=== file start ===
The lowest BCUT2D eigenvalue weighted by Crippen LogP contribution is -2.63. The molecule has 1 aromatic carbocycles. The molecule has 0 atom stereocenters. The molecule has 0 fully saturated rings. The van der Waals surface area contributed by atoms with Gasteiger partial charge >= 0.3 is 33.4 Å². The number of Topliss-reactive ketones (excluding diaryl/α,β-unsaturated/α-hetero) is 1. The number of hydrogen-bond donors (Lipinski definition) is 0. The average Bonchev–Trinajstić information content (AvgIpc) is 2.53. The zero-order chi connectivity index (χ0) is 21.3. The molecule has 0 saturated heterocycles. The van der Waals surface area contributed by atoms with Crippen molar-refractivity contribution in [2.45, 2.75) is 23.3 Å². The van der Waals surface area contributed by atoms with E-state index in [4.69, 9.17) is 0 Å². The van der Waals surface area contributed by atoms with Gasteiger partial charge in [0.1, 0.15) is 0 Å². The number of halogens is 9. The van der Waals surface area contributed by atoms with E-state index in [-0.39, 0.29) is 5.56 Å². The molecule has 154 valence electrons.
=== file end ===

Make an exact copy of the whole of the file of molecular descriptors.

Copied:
The lowest BCUT2D eigenvalue weighted by Crippen LogP contribution is -2.63. The molecule has 1 aromatic carbocycles. The molecule has 0 atom stereocenters. The molecule has 0 fully saturated rings. The van der Waals surface area contributed by atoms with Gasteiger partial charge >= 0.3 is 33.4 Å². The number of Topliss-reactive ketones (excluding diaryl/α,β-unsaturated/α-hetero) is 1. The number of hydrogen-bond donors (Lipinski definition) is 0. The average Bonchev–Trinajstić information content (AvgIpc) is 2.53. The zero-order chi connectivity index (χ0) is 21.3. The molecule has 0 saturated heterocycles. The van der Waals surface area contributed by atoms with Crippen molar-refractivity contribution in [2.45, 2.75) is 23.3 Å². The van der Waals surface area contributed by atoms with E-state index in [4.69, 9.17) is 0 Å². The van der Waals surface area contributed by atoms with Gasteiger partial charge in [0.1, 0.15) is 0 Å². The number of halogens is 9. The van der Waals surface area contributed by atoms with E-state index in [-0.39, 0.29) is 5.56 Å². The molecule has 154 valence electrons.